Money is a Gift; Lessons Learned in Business

business khaled allen self-education self-growth seth godin warrior spirit

One of the most profound lessons I’ve learned in my business experiment has been that there is a very fine line between an exchange of services and an exchange of gifts. When you manage to present the business transaction as a happy exchange of mutual value, the client is happy to pay what you’re worth, and you are happy to do provide great service. The money is almost a gift given as a token of appreciation which cannot really equal the value of your service.

When you handle the interaction poorly, however, there is resentment on both sides. You feel taken advantage of, or underpaid, while the client feels like they are being ripped off.

One of the ideas I gleaned from Seth Godin’s Linchpin was to think of products and services as gifts given to society or your community. The idea is to give so much value that your clients can’t possibly hope to equal your contribution with a mere monetary contribution.

This casts the business transaction as a gift-giving interaction. When we give Christmas presents, we try to give the gift that will have the most value to the recipient, either through the effort we put in to create/acquire it, or its usefulness/desirability to the recipient.

We don’t ask for payment in return, and to do so would negate the value of the gift.

But all parties know that gift-giving is a reciprocal process (at least, it is in societies where it is a common practice). And so, eventually, your community of followers, who derive incalculable benefit from the art and genius you put into the world, will return the gift of your art with the gift of community support, usually in the form of monetary compensation (but not always).

 The Burden of Reciprocity

It is a bit idealistic, and it applies to a more human, visceral kind of exchange than is the norm in American society, where many prefer the sterile, safe exchange fostered on a website. Consumers don’t want gifts in the form of art, because it creates the implicit burden of reciprocity. They just want cheap ‘things’ without the human interaction.

Have you every felt guilty getting an awesome present that you know you’ll never be able to repay?

I think this guilt is more a symptom of our poor grasp of gift-giving than a problem with gift-giving itself. Assuming you didn’t act like an ass and refuse the gift or ostracize the friend who gave it to you, you probably allowed the relationship to deepen. Hopefully, you found ways to reciprocate the intent of the gift-giving by helping your friend, picking up their dinner tab every now and then, listening to their problems, inviting them to parties, and generally showing kindness.

In this way, money becomes a representation of community support rather than dross metal and bills.

 Your Friends Will Have Your Back

Another way to look at this interaction is that if you have strong friendships and selflessly contribute to those relationships without any thought of getting something out of them, you will get something out of them.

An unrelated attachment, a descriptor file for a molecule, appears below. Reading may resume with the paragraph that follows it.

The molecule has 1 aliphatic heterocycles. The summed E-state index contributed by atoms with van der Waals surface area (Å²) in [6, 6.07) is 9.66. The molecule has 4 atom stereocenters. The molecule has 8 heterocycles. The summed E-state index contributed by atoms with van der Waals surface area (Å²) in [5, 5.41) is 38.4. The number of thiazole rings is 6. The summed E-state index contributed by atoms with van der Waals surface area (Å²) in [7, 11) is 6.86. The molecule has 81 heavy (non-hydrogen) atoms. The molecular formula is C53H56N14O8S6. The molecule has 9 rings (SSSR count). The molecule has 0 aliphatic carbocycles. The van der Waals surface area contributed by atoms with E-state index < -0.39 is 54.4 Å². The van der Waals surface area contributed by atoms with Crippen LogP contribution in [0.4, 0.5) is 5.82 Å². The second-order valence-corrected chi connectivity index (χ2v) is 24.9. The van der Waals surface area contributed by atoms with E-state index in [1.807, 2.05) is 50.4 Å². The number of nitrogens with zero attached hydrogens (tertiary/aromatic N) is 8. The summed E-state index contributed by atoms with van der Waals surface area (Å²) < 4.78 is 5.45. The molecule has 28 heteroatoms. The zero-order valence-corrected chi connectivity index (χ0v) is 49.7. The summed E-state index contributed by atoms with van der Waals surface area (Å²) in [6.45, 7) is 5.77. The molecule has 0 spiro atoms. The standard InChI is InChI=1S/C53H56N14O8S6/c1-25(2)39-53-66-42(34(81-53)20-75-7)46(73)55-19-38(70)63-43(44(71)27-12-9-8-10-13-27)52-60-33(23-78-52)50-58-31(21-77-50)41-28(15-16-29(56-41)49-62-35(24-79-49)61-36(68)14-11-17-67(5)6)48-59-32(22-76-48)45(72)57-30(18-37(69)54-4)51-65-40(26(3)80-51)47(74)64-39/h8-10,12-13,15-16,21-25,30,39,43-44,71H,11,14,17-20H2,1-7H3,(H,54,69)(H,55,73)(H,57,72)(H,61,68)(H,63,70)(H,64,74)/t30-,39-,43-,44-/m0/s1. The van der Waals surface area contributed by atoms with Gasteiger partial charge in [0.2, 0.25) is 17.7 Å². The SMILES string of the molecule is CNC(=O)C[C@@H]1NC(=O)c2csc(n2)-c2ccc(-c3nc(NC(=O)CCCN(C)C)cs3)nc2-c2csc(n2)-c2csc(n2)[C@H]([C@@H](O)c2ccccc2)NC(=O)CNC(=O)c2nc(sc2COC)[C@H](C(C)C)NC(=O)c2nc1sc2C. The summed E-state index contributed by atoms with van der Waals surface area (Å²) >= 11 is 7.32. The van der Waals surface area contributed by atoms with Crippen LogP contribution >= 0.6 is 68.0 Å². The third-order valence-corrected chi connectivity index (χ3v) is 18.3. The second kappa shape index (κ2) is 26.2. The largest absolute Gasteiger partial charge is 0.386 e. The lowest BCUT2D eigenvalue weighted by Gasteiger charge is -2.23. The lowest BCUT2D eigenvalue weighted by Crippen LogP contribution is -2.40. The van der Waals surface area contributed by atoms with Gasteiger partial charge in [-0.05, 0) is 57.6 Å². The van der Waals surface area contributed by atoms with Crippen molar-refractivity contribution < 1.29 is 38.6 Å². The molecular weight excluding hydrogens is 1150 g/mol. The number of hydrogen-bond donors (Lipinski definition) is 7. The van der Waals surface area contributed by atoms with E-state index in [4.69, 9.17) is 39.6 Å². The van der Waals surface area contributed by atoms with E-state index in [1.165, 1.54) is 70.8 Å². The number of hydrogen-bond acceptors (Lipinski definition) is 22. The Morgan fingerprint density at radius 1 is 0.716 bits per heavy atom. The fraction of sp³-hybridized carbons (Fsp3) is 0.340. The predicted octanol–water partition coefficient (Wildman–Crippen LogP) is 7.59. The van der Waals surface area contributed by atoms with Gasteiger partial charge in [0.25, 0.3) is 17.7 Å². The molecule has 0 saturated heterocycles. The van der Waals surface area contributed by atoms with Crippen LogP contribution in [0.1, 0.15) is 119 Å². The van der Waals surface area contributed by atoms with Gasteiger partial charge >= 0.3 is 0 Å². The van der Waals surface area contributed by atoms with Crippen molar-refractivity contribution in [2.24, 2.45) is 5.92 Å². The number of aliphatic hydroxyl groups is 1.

I experienced a bit of this when I launched my t-shirt design. The first people to purchase t-shirts were my friends. I didn’t have to push the shirts on them. I didn’t show up and lean on our friendship, trying to leverage it to guilt them into buying. They demanded that they be allowed to buy the shirts, and they were happy to pay for them.

I was actually sort of surprised. I was expecting my friends to feel like they shouldn’t have to pay because they were my friends. This wasn’t because they were bad friends, but rather demonstrated my shallow understanding of friendship. I’m glad the quality of my friendships was deeper than my understanding of them.

They made it a gift-giving transaction. In return for my friendship, I was getting the opportunity to give some really comfortable t-shirts and an expression of support in the form of cash.

 A Gift is Not Free

While I like the gift-giving perspective, I’m still learning the important distinction between giving things away and asking for fair compensation. It’s a tricky thing to negotiate gracefully. I’m always impressed when I meet someone who does it well. They have a strong sense of their own value and while they’d love to help me out, they can’t enter into an exchange in which they’d be forced to undervalue themselves.

A gift-giver understands the value of what he gives. To accept less than its value is worse than to accept nothing, because it allows the recipient to disrespect the gift itself and the gift-giver. Not only does the giver feel cheapened, the recipient also feels dissatisfied with what they got for so little.

This is the gift-giver selling himself short, undermining his own contribution for mere payment.

I have a problem of accepting less money than I’m worth. This reflects a problem with my perception of self-worth, especially in the context of societal and community value. It’s something I’m working on, but I don’t want to devolve to cutthroat business practices, either. I’d rather aim for a more human interaction and edge towards a financially sensible approach than demean my work and those I serve.

Someone very wise and very close to me explained it by saying that it is easier to be reasonably successful in business by being inhuman and treating it like a purely financial exercise. But it is more rewarding in the long run, personally and financially, to do business with heart. Those who succeed become renown for it.

- (**